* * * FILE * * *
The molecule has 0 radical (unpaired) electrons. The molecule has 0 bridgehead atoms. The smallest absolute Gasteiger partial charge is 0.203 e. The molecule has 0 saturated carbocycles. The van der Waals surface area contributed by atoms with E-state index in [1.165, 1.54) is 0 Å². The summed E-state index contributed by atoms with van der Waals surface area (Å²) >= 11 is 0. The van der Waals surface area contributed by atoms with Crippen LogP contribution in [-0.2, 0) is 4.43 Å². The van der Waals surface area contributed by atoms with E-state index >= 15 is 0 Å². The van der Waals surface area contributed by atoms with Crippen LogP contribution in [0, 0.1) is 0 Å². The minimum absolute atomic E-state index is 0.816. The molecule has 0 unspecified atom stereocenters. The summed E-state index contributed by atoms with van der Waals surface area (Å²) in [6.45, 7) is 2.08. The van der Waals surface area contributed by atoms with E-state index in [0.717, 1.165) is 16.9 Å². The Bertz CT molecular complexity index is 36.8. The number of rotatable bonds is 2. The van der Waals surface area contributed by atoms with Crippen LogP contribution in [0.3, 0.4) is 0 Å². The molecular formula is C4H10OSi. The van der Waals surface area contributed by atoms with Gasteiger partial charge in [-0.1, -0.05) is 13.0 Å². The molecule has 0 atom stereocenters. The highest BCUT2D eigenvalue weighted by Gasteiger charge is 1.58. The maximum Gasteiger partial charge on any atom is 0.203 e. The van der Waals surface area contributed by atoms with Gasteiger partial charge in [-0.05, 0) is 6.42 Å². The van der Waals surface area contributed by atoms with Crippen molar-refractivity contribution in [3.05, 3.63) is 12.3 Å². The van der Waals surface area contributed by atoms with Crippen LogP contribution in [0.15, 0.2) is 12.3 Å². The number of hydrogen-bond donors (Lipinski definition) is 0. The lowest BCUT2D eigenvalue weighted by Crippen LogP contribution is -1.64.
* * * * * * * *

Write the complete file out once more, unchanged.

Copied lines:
The molecule has 0 radical (unpaired) electrons. The molecule has 0 bridgehead atoms. The smallest absolute Gasteiger partial charge is 0.203 e. The molecule has 0 saturated carbocycles. The van der Waals surface area contributed by atoms with E-state index in [1.165, 1.54) is 0 Å². The summed E-state index contributed by atoms with van der Waals surface area (Å²) >= 11 is 0. The van der Waals surface area contributed by atoms with Crippen LogP contribution in [-0.2, 0) is 4.43 Å². The van der Waals surface area contributed by atoms with E-state index >= 15 is 0 Å². The van der Waals surface area contributed by atoms with Crippen LogP contribution in [0, 0.1) is 0 Å². The minimum absolute atomic E-state index is 0.816. The molecule has 0 unspecified atom stereocenters. The summed E-state index contributed by atoms with van der Waals surface area (Å²) in [6.45, 7) is 2.08. The van der Waals surface area contributed by atoms with E-state index in [0.717, 1.165) is 16.9 Å². The Bertz CT molecular complexity index is 36.8. The number of rotatable bonds is 2. The van der Waals surface area contributed by atoms with Crippen LogP contribution in [0.3, 0.4) is 0 Å². The molecular formula is C4H10OSi. The van der Waals surface area contributed by atoms with Gasteiger partial charge in [-0.1, -0.05) is 13.0 Å². The molecule has 0 atom stereocenters. The highest BCUT2D eigenvalue weighted by Gasteiger charge is 1.58. The maximum Gasteiger partial charge on any atom is 0.203 e. The van der Waals surface area contributed by atoms with Gasteiger partial charge in [-0.05, 0) is 6.42 Å². The van der Waals surface area contributed by atoms with Crippen molar-refractivity contribution in [3.05, 3.63) is 12.3 Å². The van der Waals surface area contributed by atoms with Crippen LogP contribution in [0.15, 0.2) is 12.3 Å². The number of hydrogen-bond donors (Lipinski definition) is 0. The lowest BCUT2D eigenvalue weighted by Crippen LogP contribution is -1.64.